Notice: This Summary Order May Not Be Cited As Precedential Authority, but May Be Called to the Attention of the Court in a Subsequent Stage of This Case, in a Related Case, or in Any Case for Purposes of Collateral Estoppel or Res Judicata. See Second Circuit Rule 0.23.martin W. Hoffman, Trustee, Plaintiff-appellant, v. Astroline Company, Astroline Company, Inc., and Astrolineconnecticut, Inc., Defendants-appellees, 104 F.3d 350 (2d Cir. 1996)

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US Court of Appeals for the Second Circuit - 104 F.3d 350 (2d Cir. 1996) Sept. 13, 1996

Martin W. Hoffman, Hartford, CT.

Robert A. Izard, Jr., Robinson & Cole, Hartford, CT.

Present: FEINBERG, CARDAMONE, McLAUGHLIN, Circuit Judges.


This cause came on to be heard on the transcript of record from the United States District Court for the District of Connecticut and was argued.

ON CONSIDERATION WHEREOF, it is hereby ordered, adjudged, and decreed that the judgment of the district court be and it hereby is AFFIRMED.

Astroline Communication Company Limited Partnership ("Debtor") formerly operated a television broadcasting station in Hartford, Connecticut, and owned a television broadcast tower located on real property at 580 Deercliff Road, Avon, Connecticut ("580 Deercliff"). To increase its broadcast power, Debtor required a larger tower. When the local Zoning Board denied Debtor permission to build a larger tower at 580 Deercliff, Debtor was forced to look for an alternative site. Debtor obtained an option to purchase a ninety-acre parcel at 376 Deercliff Road, Avon and West Hartford, Connecticut ("376 Deercliff"), for $900,000. Debtor put down a $100,000 partially refundable deposit in consideration for the option, and later put down an additional $30,000 deposit to extend the option.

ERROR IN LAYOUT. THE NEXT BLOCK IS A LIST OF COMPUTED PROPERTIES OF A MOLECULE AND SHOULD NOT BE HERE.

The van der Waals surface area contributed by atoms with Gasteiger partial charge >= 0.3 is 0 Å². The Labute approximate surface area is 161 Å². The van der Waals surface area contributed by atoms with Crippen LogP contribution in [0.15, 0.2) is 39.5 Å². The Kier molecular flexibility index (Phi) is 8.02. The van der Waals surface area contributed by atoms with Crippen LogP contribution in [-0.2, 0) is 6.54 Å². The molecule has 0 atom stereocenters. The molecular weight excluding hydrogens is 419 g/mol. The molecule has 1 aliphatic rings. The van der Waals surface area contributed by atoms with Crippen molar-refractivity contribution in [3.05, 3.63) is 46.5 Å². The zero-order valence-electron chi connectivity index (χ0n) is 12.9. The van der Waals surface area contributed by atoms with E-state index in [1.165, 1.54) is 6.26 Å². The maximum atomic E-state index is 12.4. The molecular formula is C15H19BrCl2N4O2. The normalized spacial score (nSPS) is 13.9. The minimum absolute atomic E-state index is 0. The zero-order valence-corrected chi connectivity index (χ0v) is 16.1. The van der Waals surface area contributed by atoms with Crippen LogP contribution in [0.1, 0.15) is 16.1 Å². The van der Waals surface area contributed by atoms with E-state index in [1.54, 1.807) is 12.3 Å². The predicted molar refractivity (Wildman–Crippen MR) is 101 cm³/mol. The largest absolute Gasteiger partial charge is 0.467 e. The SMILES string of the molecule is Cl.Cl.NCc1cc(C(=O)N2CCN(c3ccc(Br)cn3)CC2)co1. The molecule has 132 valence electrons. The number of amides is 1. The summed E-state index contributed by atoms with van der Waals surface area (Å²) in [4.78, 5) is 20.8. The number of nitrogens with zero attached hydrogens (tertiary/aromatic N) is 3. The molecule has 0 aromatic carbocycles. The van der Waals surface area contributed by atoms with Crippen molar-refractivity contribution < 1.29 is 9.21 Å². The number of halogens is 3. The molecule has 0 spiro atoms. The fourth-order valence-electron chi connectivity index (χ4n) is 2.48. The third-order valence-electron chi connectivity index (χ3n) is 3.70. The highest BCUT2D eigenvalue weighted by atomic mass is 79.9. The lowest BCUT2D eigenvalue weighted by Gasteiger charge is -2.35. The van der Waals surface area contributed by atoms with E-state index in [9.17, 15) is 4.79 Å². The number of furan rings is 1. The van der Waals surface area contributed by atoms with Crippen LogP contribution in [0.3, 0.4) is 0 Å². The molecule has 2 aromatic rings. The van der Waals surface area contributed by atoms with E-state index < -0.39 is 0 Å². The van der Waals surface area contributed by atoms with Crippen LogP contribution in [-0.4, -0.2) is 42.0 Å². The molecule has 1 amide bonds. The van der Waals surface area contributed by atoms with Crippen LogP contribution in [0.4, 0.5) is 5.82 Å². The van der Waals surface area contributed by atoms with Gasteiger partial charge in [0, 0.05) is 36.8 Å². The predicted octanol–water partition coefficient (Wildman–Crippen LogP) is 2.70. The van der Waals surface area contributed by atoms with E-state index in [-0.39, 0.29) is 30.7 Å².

Debtor never purchased 376 Deercliff. Rather, it transferred the option to Astroline Company ("Astroline"), and Astroline purchased the property. Astroline used Debtor's $130,000 deposit in making the purchase. Astroline then leased the property to Debtor, so that Debtor could construct its desired television broadcast tower on the land. Also, Debtor "gave up" its zoning rights at 580 Deercliff--completely removing its old tower from that site--to obtain authority to build the larger tower at 376 Deercliff (which was owned by Astroline).

Thus, in the entirety of the transaction, Debtor "transferred" to Astroline: (1) the option to purchase 376 Deercliff; (2) the $130,000 deposit; and (3) the zoning rights to allow construction of a television broadcast tower. Astroline, in turn, gave Debtor the lease on the property. The lease states: